Test item that is answered using one of three or more alternatives
An item that consists of one or more introductory sentences followed by a list of response options that include the correct answer and several incorrect alternatives.
A question, problem, or statement (called a "stem") which appears on a test, followed by two or more answer choices, called alternatives or response choices. The incorrect choices, called distractors, usually reflect common errors. The examinee's task is to choose from, among the alternatives provided, the best answer to the question posed in the stem. These are also called "selected-response items."
A test item for which the examinee must choose the correct or best answer from several given options. Multiple-choice items assess the examineeâ€™s ability to recall facts, apply specific knowledge to a given problem or situation, and reach an appropriate conclusion by analyzing or evaluating information. Multiple-choice examinations can evaluate an examineeâ€™s depth and breadth of knowledge in an objective manner during a reasonable testing period.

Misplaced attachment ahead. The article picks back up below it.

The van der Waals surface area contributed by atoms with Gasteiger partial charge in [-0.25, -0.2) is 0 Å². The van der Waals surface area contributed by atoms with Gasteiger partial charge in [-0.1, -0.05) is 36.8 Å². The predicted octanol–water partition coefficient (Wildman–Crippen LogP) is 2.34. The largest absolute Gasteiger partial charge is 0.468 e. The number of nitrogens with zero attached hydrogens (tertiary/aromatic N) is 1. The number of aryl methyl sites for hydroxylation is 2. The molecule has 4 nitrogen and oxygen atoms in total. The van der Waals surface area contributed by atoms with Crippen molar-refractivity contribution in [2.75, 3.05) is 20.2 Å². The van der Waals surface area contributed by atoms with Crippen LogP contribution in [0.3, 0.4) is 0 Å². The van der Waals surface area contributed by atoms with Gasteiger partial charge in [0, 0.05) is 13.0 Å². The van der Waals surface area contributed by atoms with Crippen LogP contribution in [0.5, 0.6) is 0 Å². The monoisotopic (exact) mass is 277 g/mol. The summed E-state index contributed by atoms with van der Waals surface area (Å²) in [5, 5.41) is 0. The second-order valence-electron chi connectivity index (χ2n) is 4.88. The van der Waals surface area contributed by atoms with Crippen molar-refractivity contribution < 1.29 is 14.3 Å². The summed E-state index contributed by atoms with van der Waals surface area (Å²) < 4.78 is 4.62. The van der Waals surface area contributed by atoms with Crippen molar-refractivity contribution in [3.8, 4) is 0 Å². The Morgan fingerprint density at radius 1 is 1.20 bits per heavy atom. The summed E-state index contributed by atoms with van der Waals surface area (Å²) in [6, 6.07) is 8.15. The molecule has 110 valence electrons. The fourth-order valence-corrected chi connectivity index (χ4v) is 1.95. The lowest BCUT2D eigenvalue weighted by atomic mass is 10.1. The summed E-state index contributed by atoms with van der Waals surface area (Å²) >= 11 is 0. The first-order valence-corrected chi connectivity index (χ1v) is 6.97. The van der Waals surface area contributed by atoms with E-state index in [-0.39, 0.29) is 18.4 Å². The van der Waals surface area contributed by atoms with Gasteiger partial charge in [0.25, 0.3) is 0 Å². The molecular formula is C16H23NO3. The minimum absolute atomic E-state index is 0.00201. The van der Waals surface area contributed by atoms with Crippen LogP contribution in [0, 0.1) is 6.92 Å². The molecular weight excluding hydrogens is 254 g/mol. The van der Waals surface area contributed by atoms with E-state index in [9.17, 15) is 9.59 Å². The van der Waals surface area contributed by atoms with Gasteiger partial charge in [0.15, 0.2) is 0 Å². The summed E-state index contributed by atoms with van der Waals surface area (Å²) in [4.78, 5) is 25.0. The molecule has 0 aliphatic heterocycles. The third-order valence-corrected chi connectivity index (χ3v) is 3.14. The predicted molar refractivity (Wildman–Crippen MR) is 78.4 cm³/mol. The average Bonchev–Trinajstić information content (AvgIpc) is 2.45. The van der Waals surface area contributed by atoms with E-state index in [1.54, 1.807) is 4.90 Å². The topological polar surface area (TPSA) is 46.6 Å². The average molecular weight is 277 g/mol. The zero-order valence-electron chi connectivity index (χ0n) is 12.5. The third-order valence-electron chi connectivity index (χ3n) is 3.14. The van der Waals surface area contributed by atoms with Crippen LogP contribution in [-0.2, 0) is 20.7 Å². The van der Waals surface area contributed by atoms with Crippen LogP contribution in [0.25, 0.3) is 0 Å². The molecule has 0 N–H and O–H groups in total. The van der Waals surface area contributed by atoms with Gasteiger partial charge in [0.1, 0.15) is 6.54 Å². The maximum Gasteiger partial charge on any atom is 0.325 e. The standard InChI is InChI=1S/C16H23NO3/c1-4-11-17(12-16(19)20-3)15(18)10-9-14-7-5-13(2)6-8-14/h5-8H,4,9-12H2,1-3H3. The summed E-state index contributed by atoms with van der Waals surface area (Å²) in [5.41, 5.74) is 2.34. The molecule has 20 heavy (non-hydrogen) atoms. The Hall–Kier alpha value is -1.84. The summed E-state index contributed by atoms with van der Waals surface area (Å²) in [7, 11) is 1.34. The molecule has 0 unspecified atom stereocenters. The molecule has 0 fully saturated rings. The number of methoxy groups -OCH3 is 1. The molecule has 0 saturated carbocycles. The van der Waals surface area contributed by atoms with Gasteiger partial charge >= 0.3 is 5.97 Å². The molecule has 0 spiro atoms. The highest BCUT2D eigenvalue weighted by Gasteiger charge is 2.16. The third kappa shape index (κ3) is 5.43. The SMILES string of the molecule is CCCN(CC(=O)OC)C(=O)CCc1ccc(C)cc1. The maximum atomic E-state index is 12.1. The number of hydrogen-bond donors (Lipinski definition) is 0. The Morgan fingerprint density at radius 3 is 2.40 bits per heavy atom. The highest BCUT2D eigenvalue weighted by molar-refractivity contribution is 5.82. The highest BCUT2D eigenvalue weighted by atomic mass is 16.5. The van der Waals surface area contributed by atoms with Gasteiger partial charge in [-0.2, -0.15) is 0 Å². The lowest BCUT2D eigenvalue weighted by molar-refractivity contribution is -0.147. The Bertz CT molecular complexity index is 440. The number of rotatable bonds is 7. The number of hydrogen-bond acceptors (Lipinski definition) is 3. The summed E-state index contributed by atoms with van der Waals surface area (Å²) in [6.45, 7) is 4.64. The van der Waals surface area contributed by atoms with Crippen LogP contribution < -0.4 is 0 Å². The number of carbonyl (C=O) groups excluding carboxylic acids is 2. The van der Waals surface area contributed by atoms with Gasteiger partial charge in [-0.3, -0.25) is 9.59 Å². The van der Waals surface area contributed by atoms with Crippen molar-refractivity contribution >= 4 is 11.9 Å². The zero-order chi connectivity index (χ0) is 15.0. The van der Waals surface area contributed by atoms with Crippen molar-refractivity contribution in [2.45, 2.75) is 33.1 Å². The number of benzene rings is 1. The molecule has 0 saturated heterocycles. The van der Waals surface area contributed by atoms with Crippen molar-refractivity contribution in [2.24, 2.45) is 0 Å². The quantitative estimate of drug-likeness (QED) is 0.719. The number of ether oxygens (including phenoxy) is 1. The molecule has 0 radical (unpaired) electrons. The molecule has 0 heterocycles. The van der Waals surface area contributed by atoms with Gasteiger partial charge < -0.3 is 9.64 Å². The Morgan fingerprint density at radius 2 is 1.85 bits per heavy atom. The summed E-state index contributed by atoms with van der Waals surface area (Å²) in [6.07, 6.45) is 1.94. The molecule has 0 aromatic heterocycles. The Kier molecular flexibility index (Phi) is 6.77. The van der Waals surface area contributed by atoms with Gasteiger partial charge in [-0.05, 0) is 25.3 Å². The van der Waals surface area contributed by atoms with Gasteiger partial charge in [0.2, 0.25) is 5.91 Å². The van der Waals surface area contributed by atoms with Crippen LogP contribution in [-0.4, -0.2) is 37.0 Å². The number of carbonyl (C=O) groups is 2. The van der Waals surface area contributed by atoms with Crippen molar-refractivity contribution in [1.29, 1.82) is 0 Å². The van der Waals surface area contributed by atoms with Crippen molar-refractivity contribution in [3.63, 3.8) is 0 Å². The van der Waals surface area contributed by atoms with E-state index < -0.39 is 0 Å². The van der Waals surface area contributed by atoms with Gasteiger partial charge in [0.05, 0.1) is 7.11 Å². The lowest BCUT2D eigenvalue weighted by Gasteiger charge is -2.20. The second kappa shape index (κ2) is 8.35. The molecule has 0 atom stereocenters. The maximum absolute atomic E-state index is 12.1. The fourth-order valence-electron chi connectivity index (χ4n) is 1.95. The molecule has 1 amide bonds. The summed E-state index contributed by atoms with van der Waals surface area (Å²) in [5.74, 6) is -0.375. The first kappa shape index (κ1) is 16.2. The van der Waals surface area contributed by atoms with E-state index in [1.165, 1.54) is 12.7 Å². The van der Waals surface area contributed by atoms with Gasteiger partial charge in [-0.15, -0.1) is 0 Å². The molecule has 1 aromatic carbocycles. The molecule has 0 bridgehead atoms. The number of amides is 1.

A test or question in which respondents have to choose one from four or five possible responses to a question posed in the â€œstemâ€ at the outset. Only one is right, and the others, the distracters, are unequivocally wrong. National Tests The name given by the DfEE and QCA to the statutory tests in the Core and Foundation subjects of the National Curriculum, taken by all children in Local Authority schools in England, Wales and Northern Ireland at the end of Key Stage 1 to 3 (ages 7, 11 and 14 in England and Wales). They are sometimes referred to as â€˜SATsâ€™ (Standard Assessment Tasks), the original equivalent tests in the early years of the National Curriculum.